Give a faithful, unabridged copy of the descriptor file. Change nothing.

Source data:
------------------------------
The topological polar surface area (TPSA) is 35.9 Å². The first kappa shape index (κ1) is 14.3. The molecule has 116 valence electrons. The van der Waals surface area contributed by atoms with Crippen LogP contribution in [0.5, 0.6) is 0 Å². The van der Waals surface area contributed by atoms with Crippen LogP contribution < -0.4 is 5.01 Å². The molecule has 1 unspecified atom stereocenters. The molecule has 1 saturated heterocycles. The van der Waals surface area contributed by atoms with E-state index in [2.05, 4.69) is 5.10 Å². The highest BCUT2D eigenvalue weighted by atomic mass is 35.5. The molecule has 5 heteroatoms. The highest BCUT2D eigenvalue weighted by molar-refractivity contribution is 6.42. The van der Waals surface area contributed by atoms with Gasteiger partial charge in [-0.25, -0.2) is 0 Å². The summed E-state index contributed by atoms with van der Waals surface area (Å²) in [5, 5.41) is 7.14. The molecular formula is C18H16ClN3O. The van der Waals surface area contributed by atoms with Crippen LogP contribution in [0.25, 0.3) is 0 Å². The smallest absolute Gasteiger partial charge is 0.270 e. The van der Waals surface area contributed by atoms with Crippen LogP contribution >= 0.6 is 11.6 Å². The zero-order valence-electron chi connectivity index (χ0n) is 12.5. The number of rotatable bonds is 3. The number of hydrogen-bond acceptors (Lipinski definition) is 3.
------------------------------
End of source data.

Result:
The topological polar surface area (TPSA) is 35.9 Å². The first kappa shape index (κ1) is 14.3. The molecule has 116 valence electrons. The van der Waals surface area contributed by atoms with Crippen LogP contribution in [0.5, 0.6) is 0 Å². The van der Waals surface area contributed by atoms with Crippen LogP contribution < -0.4 is 5.01 Å². The molecule has 1 unspecified atom stereocenters. The molecule has 1 saturated heterocycles. The van der Waals surface area contributed by atoms with E-state index in [2.05, 4.69) is 5.10 Å². The highest BCUT2D eigenvalue weighted by atomic mass is 35.5. The molecule has 5 heteroatoms. The highest BCUT2D eigenvalue weighted by molar-refractivity contribution is 6.42. The van der Waals surface area contributed by atoms with Gasteiger partial charge in [-0.25, -0.2) is 0 Å². The summed E-state index contributed by atoms with van der Waals surface area (Å²) in [5, 5.41) is 7.14. The molecular formula is C18H16ClN3O. The van der Waals surface area contributed by atoms with Crippen LogP contribution in [0.25, 0.3) is 0 Å². The smallest absolute Gasteiger partial charge is 0.270 e. The van der Waals surface area contributed by atoms with Crippen LogP contribution >= 0.6 is 11.6 Å². The zero-order valence-electron chi connectivity index (χ0n) is 12.5. The number of rotatable bonds is 3. The number of hydrogen-bond acceptors (Lipinski definition) is 3.